This post is about the ECR issues that have been convulsing Twitter. It is a story of personal experience, and as such it does not contribute very sensible calls for systematic evidence-based debate. But I do think that stories of personal experience have a place in this discussion, not as an alternative to the wider trends we need to identify, but in terms of addressing how individuals are dealing with these problems, and what range of solutions might be available.

I have some ideas, all of which stem from my identity and experience, but perhaps that identity and experience is worth thinking about. I hope my colleagues can understand that I have chosen to write this anonymously, even though it is a deeply personal post.

Let me begin, then, by saying that I do not deal well with uncertainty. No need to paint a picture, but I book travel a long time in advance, arrive everywhere early, and like routine. I am a lousy gambler.

Now put this character sketch into a situation: the situation of the early-career researcher. When I was finishing my doctorate, I started applying somewhat haphazardly for junior fellowship positions at Oxford and Cambridge. In the end, I got a six-month research fellowship, and spent most of it applying for the next round of things: more postdocs, the same junior fellowships, but also teaching positions both temporary and permanent, the British Academy. I put out feelers about the Leverhulme, the Wellcome Trust, the AHRC.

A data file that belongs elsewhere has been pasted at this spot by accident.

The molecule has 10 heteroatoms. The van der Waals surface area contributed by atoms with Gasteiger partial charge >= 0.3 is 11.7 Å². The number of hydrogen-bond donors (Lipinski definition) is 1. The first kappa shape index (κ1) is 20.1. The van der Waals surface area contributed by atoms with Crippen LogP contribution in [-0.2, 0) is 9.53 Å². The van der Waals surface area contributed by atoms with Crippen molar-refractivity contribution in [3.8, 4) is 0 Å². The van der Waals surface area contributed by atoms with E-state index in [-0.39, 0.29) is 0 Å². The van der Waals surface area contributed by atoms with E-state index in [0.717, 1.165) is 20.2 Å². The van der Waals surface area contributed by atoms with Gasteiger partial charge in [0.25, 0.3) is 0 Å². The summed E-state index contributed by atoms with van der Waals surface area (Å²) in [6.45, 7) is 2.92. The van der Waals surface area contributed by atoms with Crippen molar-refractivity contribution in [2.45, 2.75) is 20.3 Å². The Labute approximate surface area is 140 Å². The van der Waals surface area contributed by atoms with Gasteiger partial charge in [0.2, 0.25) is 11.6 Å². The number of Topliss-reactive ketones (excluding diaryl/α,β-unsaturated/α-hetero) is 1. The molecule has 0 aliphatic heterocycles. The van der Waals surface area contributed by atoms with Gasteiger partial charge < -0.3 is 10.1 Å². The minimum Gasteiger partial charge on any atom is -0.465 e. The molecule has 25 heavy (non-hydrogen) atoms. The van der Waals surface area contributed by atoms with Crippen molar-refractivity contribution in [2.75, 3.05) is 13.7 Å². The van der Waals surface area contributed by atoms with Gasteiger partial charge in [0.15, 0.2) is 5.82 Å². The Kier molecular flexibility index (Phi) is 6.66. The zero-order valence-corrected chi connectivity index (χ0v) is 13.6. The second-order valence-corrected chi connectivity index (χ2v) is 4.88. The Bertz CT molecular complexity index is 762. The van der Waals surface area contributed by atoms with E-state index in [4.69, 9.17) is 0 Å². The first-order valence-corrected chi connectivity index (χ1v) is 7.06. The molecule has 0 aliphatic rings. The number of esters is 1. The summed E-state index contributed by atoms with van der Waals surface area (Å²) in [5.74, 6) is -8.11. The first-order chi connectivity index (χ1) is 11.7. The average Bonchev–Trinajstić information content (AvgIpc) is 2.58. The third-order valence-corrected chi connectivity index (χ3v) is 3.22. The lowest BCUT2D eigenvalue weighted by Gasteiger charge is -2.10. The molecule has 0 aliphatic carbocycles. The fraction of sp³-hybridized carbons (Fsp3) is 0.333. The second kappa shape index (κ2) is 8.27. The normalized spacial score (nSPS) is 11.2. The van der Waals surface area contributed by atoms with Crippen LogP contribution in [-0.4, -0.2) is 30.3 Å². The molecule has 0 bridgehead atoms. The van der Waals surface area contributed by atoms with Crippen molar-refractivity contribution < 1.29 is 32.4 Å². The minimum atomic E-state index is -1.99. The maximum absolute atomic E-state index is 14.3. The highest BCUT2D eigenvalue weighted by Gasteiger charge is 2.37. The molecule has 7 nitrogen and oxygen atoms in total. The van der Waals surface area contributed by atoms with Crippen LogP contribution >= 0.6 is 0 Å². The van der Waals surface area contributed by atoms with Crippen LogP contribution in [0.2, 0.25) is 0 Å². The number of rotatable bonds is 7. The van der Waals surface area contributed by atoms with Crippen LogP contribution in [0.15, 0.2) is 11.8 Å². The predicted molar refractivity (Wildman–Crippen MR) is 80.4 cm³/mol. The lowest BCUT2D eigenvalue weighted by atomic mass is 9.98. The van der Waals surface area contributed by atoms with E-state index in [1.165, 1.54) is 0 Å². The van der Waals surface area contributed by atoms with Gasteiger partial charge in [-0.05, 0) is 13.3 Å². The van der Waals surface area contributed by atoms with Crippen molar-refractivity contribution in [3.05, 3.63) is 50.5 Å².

I managed to pick up some teaching to carry me through another year. And I started applying again.

This was the worst time for me. The same schemes where I had had limited success before (interviews, personalized rejections) were now rejecting me outright.
Did I mention that I do not deal well with uncertainty?

Around February, things started to look up. A Cambridge college wanted to interview me for a three-year fellowship, and – to my surprise – another university wanted to interview me for a permanent lectureship.

Long story short: I got the permanent job, a year after I finished my doctorate.

You could call this lucky, but it isn’t.

I know what you’re thinking, but I can get this out of the way pretty quickly: the obvious alternative to ‘luck’ in my story is not ‘hard work’.

Hard work is not optional on the lower rungs of the academic ladder.

I have known many different people from a variety of institutions and backgrounds, and ALL of them, without fail, and despite what they sometimes seem to worry, work very hard indeed.

I suspect that very few people who don’t work hard make it to graduate study and then to the end of the doctorate. (I do not mean to insult anyone who does not finish: there are many, many reasons not to complete a doctorate, and I doubt problems applying enough effort is a particularly common one (quite the opposite!).)

All I mean to say is that the problem – as I see it – is not that ‘luck’ is more important than ‘hard work’ in the current system.

So, you could call my story lucky, but it isn’t.

It is privileged.

I am privileged to have held positions and had income in the months after my doctorate, I am privileged to have worked with excellent people at prestigious institutions, and I’m not under any illusion that my journey has been tough compared to that of many others.

I freely admit it: I have had a privileged education (Oxbridge most of the way) and the support (including financial) of my family throughout. I have not had extensive responsibilities caring for family members or raising children. I have never felt discriminated against because of the colour of my skin or because of my sexual preference, gender identity, or a physical or mental disability.